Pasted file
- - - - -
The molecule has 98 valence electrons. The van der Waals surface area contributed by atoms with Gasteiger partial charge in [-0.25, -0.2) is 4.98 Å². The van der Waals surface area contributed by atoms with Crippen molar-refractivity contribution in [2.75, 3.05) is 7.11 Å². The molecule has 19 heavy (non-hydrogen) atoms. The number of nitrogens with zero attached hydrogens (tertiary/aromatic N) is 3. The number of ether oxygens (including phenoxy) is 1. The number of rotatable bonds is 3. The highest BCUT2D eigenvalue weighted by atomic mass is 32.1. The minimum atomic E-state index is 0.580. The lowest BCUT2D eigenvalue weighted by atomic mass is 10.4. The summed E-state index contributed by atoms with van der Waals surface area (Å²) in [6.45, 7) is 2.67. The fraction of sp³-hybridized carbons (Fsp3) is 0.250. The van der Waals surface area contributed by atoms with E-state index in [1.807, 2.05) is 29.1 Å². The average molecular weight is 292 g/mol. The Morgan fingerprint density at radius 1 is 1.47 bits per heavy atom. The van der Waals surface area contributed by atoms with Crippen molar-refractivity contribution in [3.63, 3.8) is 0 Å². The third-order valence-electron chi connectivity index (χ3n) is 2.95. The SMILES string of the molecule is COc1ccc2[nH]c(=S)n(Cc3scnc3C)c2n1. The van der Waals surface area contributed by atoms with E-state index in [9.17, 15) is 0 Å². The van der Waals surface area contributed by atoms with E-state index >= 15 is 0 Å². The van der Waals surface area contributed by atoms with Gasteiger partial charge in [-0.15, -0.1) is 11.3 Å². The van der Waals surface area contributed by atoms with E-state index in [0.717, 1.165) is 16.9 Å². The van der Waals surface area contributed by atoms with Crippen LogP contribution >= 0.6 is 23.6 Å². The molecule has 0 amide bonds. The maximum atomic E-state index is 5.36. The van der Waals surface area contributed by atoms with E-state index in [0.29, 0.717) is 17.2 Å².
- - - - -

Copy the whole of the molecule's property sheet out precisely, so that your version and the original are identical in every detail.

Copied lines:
The molecule has 98 valence electrons. The van der Waals surface area contributed by atoms with Gasteiger partial charge in [-0.25, -0.2) is 4.98 Å². The van der Waals surface area contributed by atoms with Crippen molar-refractivity contribution in [2.75, 3.05) is 7.11 Å². The molecule has 19 heavy (non-hydrogen) atoms. The number of nitrogens with zero attached hydrogens (tertiary/aromatic N) is 3. The number of ether oxygens (including phenoxy) is 1. The number of rotatable bonds is 3. The highest BCUT2D eigenvalue weighted by atomic mass is 32.1. The minimum atomic E-state index is 0.580. The lowest BCUT2D eigenvalue weighted by atomic mass is 10.4. The summed E-state index contributed by atoms with van der Waals surface area (Å²) in [6.45, 7) is 2.67. The fraction of sp³-hybridized carbons (Fsp3) is 0.250. The van der Waals surface area contributed by atoms with E-state index in [1.807, 2.05) is 29.1 Å². The average molecular weight is 292 g/mol. The Morgan fingerprint density at radius 1 is 1.47 bits per heavy atom. The van der Waals surface area contributed by atoms with Crippen molar-refractivity contribution in [3.63, 3.8) is 0 Å². The third-order valence-electron chi connectivity index (χ3n) is 2.95. The SMILES string of the molecule is COc1ccc2[nH]c(=S)n(Cc3scnc3C)c2n1. The van der Waals surface area contributed by atoms with E-state index in [9.17, 15) is 0 Å². The van der Waals surface area contributed by atoms with E-state index >= 15 is 0 Å². The van der Waals surface area contributed by atoms with Gasteiger partial charge in [-0.15, -0.1) is 11.3 Å². The van der Waals surface area contributed by atoms with E-state index in [0.717, 1.165) is 16.9 Å². The van der Waals surface area contributed by atoms with Crippen LogP contribution >= 0.6 is 23.6 Å². The molecule has 0 amide bonds. The maximum atomic E-state index is 5.36. The van der Waals surface area contributed by atoms with E-state index in [0.29, 0.717) is 17.2 Å².